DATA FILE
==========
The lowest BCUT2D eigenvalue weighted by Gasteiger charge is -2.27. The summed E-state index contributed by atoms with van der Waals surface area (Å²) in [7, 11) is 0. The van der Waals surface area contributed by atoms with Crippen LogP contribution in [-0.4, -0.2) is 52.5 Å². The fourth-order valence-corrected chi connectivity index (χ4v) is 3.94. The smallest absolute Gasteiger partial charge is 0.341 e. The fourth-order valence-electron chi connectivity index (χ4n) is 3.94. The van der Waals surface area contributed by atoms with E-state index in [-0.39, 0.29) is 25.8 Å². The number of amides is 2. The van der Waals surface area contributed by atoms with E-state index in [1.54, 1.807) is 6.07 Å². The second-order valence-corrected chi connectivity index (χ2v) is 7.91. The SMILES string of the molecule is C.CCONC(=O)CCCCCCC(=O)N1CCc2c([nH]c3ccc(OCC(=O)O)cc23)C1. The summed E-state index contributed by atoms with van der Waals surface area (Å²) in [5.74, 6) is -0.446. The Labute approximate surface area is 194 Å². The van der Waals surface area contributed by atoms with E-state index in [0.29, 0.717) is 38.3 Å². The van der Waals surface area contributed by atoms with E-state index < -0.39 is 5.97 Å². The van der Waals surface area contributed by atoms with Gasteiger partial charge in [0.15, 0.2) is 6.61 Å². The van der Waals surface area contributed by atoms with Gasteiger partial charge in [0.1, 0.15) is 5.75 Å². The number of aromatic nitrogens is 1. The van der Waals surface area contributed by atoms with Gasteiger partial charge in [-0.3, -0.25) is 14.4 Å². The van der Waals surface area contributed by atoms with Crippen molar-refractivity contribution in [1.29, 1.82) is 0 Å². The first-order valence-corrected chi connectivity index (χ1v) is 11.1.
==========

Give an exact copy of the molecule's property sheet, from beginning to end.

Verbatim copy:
The lowest BCUT2D eigenvalue weighted by Gasteiger charge is -2.27. The summed E-state index contributed by atoms with van der Waals surface area (Å²) in [7, 11) is 0. The van der Waals surface area contributed by atoms with Crippen LogP contribution in [-0.4, -0.2) is 52.5 Å². The fourth-order valence-corrected chi connectivity index (χ4v) is 3.94. The smallest absolute Gasteiger partial charge is 0.341 e. The fourth-order valence-electron chi connectivity index (χ4n) is 3.94. The van der Waals surface area contributed by atoms with E-state index in [-0.39, 0.29) is 25.8 Å². The number of amides is 2. The van der Waals surface area contributed by atoms with E-state index in [1.54, 1.807) is 6.07 Å². The second-order valence-corrected chi connectivity index (χ2v) is 7.91. The SMILES string of the molecule is C.CCONC(=O)CCCCCCC(=O)N1CCc2c([nH]c3ccc(OCC(=O)O)cc23)C1. The summed E-state index contributed by atoms with van der Waals surface area (Å²) in [5.74, 6) is -0.446. The Labute approximate surface area is 194 Å². The van der Waals surface area contributed by atoms with E-state index in [0.29, 0.717) is 38.3 Å². The van der Waals surface area contributed by atoms with E-state index < -0.39 is 5.97 Å². The van der Waals surface area contributed by atoms with Gasteiger partial charge in [0.15, 0.2) is 6.61 Å². The van der Waals surface area contributed by atoms with Gasteiger partial charge in [0.1, 0.15) is 5.75 Å². The number of aromatic nitrogens is 1. The van der Waals surface area contributed by atoms with Gasteiger partial charge in [-0.3, -0.25) is 14.4 Å². The van der Waals surface area contributed by atoms with Crippen molar-refractivity contribution in [1.29, 1.82) is 0 Å². The first-order valence-corrected chi connectivity index (χ1v) is 11.1.